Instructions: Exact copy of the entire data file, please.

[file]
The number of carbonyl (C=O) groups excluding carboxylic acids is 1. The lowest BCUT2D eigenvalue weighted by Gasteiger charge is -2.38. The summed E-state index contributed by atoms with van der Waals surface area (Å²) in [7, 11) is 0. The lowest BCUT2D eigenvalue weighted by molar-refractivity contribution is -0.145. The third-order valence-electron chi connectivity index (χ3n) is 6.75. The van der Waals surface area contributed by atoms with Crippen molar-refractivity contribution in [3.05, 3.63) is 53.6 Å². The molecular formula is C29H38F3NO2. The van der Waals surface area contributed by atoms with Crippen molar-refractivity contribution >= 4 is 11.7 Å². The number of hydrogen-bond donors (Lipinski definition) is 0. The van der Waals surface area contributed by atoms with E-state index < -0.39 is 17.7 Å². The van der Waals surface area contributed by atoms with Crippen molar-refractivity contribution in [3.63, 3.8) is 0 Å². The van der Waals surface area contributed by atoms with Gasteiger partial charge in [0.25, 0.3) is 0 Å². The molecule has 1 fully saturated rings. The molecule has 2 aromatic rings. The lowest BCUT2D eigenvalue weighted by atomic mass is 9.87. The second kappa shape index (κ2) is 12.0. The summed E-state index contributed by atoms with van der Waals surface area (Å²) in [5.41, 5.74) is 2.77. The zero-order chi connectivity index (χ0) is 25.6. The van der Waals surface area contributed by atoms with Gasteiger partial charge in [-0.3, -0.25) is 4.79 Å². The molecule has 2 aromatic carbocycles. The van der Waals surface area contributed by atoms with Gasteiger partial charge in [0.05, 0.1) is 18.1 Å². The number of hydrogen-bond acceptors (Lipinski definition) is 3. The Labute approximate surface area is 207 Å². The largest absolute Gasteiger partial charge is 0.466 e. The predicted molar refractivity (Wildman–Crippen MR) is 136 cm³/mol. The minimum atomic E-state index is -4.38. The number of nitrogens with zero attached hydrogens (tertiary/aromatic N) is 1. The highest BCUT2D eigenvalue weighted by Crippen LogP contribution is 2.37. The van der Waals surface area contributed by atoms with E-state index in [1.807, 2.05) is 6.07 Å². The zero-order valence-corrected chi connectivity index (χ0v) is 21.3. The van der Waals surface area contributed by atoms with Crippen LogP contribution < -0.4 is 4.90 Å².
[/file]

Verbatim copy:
The number of carbonyl (C=O) groups excluding carboxylic acids is 1. The lowest BCUT2D eigenvalue weighted by Gasteiger charge is -2.38. The summed E-state index contributed by atoms with van der Waals surface area (Å²) in [7, 11) is 0. The lowest BCUT2D eigenvalue weighted by molar-refractivity contribution is -0.145. The third-order valence-electron chi connectivity index (χ3n) is 6.75. The van der Waals surface area contributed by atoms with Crippen molar-refractivity contribution in [3.05, 3.63) is 53.6 Å². The molecular formula is C29H38F3NO2. The van der Waals surface area contributed by atoms with Crippen molar-refractivity contribution >= 4 is 11.7 Å². The number of hydrogen-bond donors (Lipinski definition) is 0. The van der Waals surface area contributed by atoms with E-state index < -0.39 is 17.7 Å². The van der Waals surface area contributed by atoms with Crippen molar-refractivity contribution in [3.63, 3.8) is 0 Å². The van der Waals surface area contributed by atoms with Gasteiger partial charge in [0.25, 0.3) is 0 Å². The molecule has 1 fully saturated rings. The molecule has 2 aromatic rings. The lowest BCUT2D eigenvalue weighted by atomic mass is 9.87. The second kappa shape index (κ2) is 12.0. The summed E-state index contributed by atoms with van der Waals surface area (Å²) in [5.41, 5.74) is 2.77. The zero-order chi connectivity index (χ0) is 25.6. The van der Waals surface area contributed by atoms with Gasteiger partial charge in [-0.3, -0.25) is 4.79 Å². The molecule has 2 aromatic carbocycles. The van der Waals surface area contributed by atoms with Gasteiger partial charge in [0.05, 0.1) is 18.1 Å². The number of hydrogen-bond acceptors (Lipinski definition) is 3. The Labute approximate surface area is 207 Å². The largest absolute Gasteiger partial charge is 0.466 e. The predicted molar refractivity (Wildman–Crippen MR) is 136 cm³/mol. The minimum atomic E-state index is -4.38. The number of nitrogens with zero attached hydrogens (tertiary/aromatic N) is 1. The highest BCUT2D eigenvalue weighted by Crippen LogP contribution is 2.37. The van der Waals surface area contributed by atoms with E-state index in [1.807, 2.05) is 6.07 Å². The zero-order valence-corrected chi connectivity index (χ0v) is 21.3. The van der Waals surface area contributed by atoms with Crippen LogP contribution < -0.4 is 4.90 Å².